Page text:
Corn makes a delectable collectible Antiques: Collectors gobble up milk glass in Libbey's 'Maize' pattern.

November 02, 1997|By Ralph Kovel and Terry Kovel | Ralph Kovel and Terry Kovel,KING FEATURES SYNDICATE

Corn has inspired decorations on porcelain, furniture, metalwork and paintings for centuries. In the 1880s, corn became a symbol of America.

About 1889, the W. I. Libbey & Son Co. of Toledo, Ohio, made a pattern of milk glass that resembled ears of corn.

A tumbler was formed from the ear of the corn with green, blue or red leaves. The corn kernels were made in light yellow, white or light green.

The pattern was called "Maize," and pieces are expensive collectors' items today.

A saltshaker sells for $100 to $200; a celery dish for $275; a condiment set with three shakers for about $800.

We have some kind of a machine that sits on a table with a treadle underneath. The table and treadle look just like the base of an old sewing machine. The machine on top has hoses and pulleys. Do you know what it might be?

You probably have a Graphophone, an early sound-reproducing machine made by the American Graphophone Co. The company was founded in 1887 in Washington. The machine was made based on the work done by Alexander Graham Bell and not by Thomas Edison, who had invented the phonograph a decade earlier.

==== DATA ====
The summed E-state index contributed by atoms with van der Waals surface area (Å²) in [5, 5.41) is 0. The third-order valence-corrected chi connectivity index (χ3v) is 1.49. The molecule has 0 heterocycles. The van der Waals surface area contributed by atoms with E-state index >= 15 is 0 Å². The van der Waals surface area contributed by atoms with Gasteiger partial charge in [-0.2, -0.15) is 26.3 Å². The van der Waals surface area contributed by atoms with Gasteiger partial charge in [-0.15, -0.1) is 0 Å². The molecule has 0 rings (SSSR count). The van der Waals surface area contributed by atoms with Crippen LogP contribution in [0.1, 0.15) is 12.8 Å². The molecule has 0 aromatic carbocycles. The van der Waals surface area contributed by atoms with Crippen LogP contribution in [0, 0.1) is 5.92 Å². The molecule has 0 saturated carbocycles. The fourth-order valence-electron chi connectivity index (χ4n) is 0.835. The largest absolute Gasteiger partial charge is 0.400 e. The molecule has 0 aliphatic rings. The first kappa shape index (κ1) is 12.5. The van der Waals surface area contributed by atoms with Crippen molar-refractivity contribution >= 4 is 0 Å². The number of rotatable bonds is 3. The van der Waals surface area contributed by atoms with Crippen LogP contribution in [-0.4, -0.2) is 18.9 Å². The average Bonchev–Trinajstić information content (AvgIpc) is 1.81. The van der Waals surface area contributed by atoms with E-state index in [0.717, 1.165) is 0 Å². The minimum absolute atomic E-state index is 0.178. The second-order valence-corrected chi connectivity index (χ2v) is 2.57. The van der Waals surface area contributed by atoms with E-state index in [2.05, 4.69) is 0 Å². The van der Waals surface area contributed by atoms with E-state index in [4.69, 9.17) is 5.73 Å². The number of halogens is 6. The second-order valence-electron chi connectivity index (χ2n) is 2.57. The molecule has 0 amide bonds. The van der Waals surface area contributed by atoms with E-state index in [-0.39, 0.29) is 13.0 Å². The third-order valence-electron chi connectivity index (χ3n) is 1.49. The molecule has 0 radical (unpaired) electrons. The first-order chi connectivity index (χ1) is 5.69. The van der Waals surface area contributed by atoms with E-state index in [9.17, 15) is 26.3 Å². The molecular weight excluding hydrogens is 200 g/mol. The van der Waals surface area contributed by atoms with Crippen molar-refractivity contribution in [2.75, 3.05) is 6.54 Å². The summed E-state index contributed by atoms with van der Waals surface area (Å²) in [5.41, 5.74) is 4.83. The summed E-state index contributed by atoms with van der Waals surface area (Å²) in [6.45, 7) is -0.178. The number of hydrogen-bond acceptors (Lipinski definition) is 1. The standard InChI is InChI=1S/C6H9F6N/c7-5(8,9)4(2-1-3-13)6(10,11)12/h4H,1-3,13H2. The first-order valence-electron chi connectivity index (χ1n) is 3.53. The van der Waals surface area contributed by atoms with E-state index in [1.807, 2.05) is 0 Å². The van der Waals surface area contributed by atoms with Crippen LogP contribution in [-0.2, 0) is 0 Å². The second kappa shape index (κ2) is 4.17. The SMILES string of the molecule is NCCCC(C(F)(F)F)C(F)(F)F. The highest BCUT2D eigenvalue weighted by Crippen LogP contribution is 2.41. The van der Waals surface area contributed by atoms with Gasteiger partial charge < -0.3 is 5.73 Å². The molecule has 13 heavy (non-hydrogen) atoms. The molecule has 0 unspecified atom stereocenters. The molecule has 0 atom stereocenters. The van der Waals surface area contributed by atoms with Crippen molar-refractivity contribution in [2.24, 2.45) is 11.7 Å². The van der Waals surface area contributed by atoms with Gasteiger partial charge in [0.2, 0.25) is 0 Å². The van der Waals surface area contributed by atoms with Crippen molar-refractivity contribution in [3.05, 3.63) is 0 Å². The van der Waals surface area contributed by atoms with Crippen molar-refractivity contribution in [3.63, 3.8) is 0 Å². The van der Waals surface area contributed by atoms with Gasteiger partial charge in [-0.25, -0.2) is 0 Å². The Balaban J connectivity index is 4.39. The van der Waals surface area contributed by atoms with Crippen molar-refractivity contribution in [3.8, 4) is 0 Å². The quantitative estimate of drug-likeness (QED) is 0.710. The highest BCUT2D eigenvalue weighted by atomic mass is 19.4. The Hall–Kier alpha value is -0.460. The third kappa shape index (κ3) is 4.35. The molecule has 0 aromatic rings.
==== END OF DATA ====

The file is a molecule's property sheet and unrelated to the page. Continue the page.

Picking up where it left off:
The Graphophone used a single-use cardboard cylinder that was thinly coated with a waxy material to hold the sounds. A treadle provided the power.

The Graphophone never became popular. By 1891 none were being made. A collector would pay hundreds of dollars for a working example.

I saw a brightly colored vase with a crackle glaze in a shop. The owner said it was a Persian vase. What does that mean?

It simply means the vase was made in Persia, which has been called Iran since 1935. Early pieces are marked with the name "Persia."

After World War I, decorative items from Iran were popular in the zTC United States. The items were sold in gift shops.

My wife has two Ranger Joe Ranch mugs. One is red, and the other is blue. She also has a 1951 photo of herself posing with Ranger Joe. She remembers that there was a Ranger Joe cereal. Do you know any more?

In 1939, Jim Rex founded the Ranger Joe Breakfast Food Co. in Philadelphia. He said he was tired of watching his kids pour sugar on their puffed-wheat cereal.

Ranger Joe Popped Wheat Honnies were puffed-wheat bits dipped in a mixture of honey and corn syrup. The company logo was a portrait of a cowboy and his horse that was inspired by the Lone Ranger.

In the 1940s, Philadelphia businessman Moses Berger bought the company and dreamed up all sorts of promotions to advertise the cereal.

Your wife probably picked up her mugs at a grocery-store aisle display manned by an actor hired to play Ranger Joe. Each mug is now worth $10.

In 1954, Berger sold the business to Nabisco, which renamed the cereal "Wheat and Rice Honeys" and changed the logo character to Buffalo Bee.

Tip: When regluing loose rungs or parts of chairs, remove ol glue with vinegar. Use a small oil can to drip the vinegar into any holes.

The Kovels welcome letters and answer as many as possible through the column. Write to Kovels, The Sun, King Features Syndicate Inc., 235 E. 45th St., New York, N.Y. 10017.

Pub Date: 11/02/97

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